If the UKs 4 health services are not founded on an ideological and financial “rock”, we cannot expect anything else than perpetual compromise. The political result of this constant compromise is that health is ignored as a systematic entity. The politics of smaller mutual, as in Wales and Scotland relative to England, is that something has to give. The history of the world shows that if you wish to go backwards generally, you engage in war, or devolution (divorce is expensive), and increase your overheads at the same time. Good examples are Yugoslavia, Ukraine, Sudan. Not many first world countries have gone backwards in health provision, population health and life expectancy. (since the Roman Empire?) The UK may be the first… To make matters worse, the gini coefficient of the world is getting worse…. (Inequality revisited. ) Elderly people are left to fend for themselves, when they should be cared for, and decisions on closing hospitals are made by political dogma rather than need. Pembrokeshire is a case in point, where we rejected a new build 10 years ago, and now that all three hospitals are degenerating plant, the Health Board is threatening to close Withybush, (BBC News) where the population rises most in summer, and where the transport links are poor enough to ensure more deaths on the roads.
Matt Ridley makes a good point when he opines 22nd Jan 2018 in the Times: The NHS is failing to order life‑saving tech – British companies are at the forefront of the diagnostic revolution yet too much of what they invent ends up sold abroad
As happens in the media, the excitement generated last week by the headline that cancer could be detected in the blood was overdone. The results announced in Science magazine are a long way short of meaning that the earliest signs of cancer can be detected in people with no symptoms: the 70 per cent success rate in finding DNA from 16 cancerous genes was in people already diagnosed with serious cancers. False hopes may have been raised.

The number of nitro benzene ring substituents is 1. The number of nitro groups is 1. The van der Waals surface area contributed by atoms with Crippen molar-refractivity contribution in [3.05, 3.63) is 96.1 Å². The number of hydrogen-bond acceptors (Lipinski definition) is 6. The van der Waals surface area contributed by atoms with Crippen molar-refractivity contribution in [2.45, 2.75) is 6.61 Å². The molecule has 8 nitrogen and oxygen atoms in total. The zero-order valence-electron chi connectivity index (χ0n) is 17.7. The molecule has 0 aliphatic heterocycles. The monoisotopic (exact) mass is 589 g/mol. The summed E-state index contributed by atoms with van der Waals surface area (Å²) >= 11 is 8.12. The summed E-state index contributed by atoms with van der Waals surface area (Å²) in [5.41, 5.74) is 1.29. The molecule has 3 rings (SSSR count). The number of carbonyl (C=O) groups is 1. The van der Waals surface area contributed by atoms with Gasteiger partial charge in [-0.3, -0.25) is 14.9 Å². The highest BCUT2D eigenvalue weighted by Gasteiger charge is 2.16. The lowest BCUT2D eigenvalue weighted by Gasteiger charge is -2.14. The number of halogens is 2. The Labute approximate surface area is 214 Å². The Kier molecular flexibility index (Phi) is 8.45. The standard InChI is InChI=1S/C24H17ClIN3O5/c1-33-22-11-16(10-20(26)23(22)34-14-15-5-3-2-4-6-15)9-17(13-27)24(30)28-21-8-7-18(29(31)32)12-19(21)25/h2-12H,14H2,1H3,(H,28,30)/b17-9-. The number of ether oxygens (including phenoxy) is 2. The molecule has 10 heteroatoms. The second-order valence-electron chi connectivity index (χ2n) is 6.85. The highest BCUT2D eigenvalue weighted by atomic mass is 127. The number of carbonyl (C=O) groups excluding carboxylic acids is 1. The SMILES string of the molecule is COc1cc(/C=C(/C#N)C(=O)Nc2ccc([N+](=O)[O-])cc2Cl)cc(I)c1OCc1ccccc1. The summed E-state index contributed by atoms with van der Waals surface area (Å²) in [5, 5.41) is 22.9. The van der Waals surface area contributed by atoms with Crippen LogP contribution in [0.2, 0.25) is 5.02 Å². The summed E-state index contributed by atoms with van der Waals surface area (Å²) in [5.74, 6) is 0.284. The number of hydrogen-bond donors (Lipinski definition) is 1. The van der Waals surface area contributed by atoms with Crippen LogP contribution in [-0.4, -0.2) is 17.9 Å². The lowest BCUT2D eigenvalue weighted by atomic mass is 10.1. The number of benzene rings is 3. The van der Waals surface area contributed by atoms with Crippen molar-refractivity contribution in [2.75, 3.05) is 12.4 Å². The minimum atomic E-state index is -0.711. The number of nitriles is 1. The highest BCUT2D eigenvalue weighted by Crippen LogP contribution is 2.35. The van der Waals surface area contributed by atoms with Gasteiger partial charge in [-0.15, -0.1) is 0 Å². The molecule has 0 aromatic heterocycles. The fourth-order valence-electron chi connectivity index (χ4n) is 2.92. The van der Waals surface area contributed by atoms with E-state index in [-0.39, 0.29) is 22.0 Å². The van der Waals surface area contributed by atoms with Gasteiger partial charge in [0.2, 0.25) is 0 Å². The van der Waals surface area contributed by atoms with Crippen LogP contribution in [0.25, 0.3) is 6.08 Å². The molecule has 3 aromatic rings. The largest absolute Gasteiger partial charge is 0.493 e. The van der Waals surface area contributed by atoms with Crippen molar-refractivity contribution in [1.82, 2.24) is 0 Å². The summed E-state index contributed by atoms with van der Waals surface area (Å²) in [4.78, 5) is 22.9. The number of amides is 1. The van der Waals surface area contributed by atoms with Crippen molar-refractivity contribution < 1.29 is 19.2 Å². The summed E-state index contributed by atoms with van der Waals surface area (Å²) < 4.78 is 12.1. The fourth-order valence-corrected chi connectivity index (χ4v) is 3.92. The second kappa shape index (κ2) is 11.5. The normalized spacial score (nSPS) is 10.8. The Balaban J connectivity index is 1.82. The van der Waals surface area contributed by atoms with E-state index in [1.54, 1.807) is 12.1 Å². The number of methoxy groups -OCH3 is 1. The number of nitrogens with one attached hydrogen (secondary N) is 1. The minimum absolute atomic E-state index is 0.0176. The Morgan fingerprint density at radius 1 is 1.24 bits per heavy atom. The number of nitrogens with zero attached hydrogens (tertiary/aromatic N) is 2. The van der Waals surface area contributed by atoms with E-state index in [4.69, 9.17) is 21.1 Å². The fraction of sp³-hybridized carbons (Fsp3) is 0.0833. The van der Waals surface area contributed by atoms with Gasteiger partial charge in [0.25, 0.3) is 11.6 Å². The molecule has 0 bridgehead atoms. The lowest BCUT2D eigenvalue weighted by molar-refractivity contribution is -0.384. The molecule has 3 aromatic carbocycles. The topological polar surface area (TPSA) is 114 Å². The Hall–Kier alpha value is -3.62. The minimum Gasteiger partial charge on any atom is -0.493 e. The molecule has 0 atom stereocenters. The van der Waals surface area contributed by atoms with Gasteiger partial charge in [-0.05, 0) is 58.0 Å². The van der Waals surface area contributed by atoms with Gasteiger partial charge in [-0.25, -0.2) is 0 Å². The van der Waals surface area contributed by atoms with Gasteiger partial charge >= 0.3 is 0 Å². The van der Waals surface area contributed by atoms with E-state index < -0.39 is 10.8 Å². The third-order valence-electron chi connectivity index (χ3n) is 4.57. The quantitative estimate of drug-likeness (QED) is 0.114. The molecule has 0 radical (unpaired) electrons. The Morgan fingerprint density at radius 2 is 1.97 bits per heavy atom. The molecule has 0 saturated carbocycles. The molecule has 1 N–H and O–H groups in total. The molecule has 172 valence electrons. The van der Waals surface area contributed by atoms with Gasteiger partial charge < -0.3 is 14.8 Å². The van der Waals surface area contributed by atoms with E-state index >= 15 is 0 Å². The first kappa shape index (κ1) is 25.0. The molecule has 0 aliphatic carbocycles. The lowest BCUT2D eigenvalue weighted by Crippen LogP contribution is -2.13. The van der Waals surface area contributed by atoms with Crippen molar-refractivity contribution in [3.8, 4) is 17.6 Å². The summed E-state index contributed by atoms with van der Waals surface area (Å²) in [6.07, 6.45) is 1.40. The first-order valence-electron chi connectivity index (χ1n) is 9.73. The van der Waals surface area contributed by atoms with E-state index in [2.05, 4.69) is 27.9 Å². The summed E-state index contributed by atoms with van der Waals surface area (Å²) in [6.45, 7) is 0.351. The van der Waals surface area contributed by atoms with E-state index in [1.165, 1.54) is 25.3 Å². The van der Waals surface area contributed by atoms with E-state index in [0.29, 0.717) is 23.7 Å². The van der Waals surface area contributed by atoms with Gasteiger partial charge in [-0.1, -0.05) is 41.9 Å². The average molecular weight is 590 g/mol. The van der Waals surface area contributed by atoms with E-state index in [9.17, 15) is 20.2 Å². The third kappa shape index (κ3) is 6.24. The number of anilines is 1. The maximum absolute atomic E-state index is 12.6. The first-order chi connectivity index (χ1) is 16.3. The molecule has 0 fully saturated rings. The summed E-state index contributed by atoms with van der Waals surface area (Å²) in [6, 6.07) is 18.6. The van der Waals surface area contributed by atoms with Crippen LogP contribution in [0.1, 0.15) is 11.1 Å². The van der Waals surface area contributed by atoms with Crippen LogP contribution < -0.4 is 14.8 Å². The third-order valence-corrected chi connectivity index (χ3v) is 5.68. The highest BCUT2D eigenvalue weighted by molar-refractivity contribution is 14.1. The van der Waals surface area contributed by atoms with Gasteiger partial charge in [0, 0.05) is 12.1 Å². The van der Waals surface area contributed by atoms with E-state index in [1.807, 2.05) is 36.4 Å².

Yet behind the headline there is little doubt that a revolution in diagnostics is happening. Until now, the slow process of culturing infectious agents to identify them has not changed much since the days of Louis Pasteur. It is becoming increasingly possible to identify the precise virus, bacterium, drug-resistant strain, antibody or telltale molecule that defines exactly what is wrong with somebody, quickly and without invasive procedures or lengthy cultures in distant labs. Yet Britain is lagging behind comparable countries in joining that revolution.
Proteins, small molecules or DNA sequences, even if present in minuscule concentrations, can now be picked out by new techniques that combine biochemistry and electronics in ever more ingenious ways. Clever algorithms analysing multiple molecular tests promise even more precision. (Disclosure: I am an early-stage investor in a start-up working in the DNA diagnostics field.)
The day when somebody visiting a rural clinic in Africa, or an urban GP’s surgery in London, can be told within minutes — rather than days — that they have latent tuberculosis, and whether or not it is drug-resistant, will soon be on us, even if there are vanishingly few bacterial cells in the sample. The day when somebody can be told whether they have the genetic combination that makes them react poorly to warfarin or some other drug is coming fast too. The earlier detection of cancer through non-invasive blood tests is also coming, but a bit more slowly. Early treatment of cancer not only saves lives, it saves money. Stage one treatment for most cancers is a third to a quarter as costly as stage four.
In other words, guessing at a diagnosis based on symptoms, or relying on distant laboratories, is being replaced by simple, sometimes handheld, devices in the clinic. For some hypochondriacs, this will be a moment of vindication. (“I told you I was ill” is the epitaph engraved on Spike Milligan’s headstone in Winchelsea.) For others, it will be a moment of humiliation. Quite a few of those who claim to have Lyme disease or gluten intolerance are imagining it and need to be told so. The quacks and alternative practitioners who foment their worries and plunder their wallets deserve to be put out of business by new diagnostic tests.